“If you look at goals that are announced and goals that are out there from large utilities, what’s the base? Are you starting from the base [fleet] or from what utilities have said that they’re going to do?” Grover asked.

Ellis said carbon-reduction modeling begins from the current fleet and carbon emission levels. “As these press releases come out, this is something we can look at,” Ellis said.

MISO will also now assume a top end of 5 GW of nuclear retirements in the distributed future, through the assumption that nuclear licenses renewals will not be granted unless the plant had a “recent and significant update.” It is the only future that will model possible nuclear retirements; the other three futures assume that the zero-emission reactors will continue running.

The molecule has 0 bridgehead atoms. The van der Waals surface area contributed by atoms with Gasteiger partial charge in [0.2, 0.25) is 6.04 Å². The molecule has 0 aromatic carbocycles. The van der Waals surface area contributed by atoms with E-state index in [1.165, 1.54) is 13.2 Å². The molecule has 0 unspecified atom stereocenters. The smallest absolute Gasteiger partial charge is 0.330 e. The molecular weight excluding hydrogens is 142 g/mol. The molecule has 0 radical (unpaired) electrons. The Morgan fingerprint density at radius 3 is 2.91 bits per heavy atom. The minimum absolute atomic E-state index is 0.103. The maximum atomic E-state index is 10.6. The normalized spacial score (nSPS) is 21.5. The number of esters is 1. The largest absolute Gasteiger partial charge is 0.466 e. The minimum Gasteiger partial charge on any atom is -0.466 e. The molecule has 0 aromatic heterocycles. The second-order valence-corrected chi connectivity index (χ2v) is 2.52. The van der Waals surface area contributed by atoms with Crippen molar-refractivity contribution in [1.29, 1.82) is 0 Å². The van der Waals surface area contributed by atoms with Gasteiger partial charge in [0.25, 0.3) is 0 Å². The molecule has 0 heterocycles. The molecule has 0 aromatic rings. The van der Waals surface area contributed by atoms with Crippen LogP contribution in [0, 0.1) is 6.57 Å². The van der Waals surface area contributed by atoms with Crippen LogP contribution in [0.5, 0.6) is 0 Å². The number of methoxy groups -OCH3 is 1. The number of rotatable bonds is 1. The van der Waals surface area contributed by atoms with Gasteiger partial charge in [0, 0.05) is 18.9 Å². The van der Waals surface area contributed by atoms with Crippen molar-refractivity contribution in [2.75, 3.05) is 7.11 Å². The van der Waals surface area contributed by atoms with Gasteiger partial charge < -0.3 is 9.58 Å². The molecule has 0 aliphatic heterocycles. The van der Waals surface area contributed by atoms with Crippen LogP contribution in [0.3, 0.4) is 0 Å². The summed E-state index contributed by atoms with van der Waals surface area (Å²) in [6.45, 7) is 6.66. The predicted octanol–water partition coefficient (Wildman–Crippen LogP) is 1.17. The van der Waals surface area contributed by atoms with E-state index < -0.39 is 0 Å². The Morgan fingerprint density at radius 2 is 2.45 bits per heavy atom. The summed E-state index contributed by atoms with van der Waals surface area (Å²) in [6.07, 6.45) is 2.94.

Some stakeholders asked if MISO considered that unprofitable nuclear plants will continue to be offered subsidies through state legislation. “I think it’s implicitly assumed, not explicitly assumed. That’s why we’re modeling anywhere from zero to 5 GW” of retirements, Ellis said.

Stakeholders had asked how the distributed and emerging technologies future differed from MISO’s continued fleet change, which originally predicted similar renewable penetrations, demand-side additions and coal generation retirements. (See MISO Introduces Distributed Energy Future for 2018 Tx Planning.) Ellis said the siting of resources is the main difference between the two futures. “It’s more distributed, more local to load.”

The distributed and emerging technologies future also includes the addition of 2 GW of storage by 2032 and the assumption that 25% of all new car sales by 2032 are electric vehicles — driving up MISO load by 60 TWh in 2032.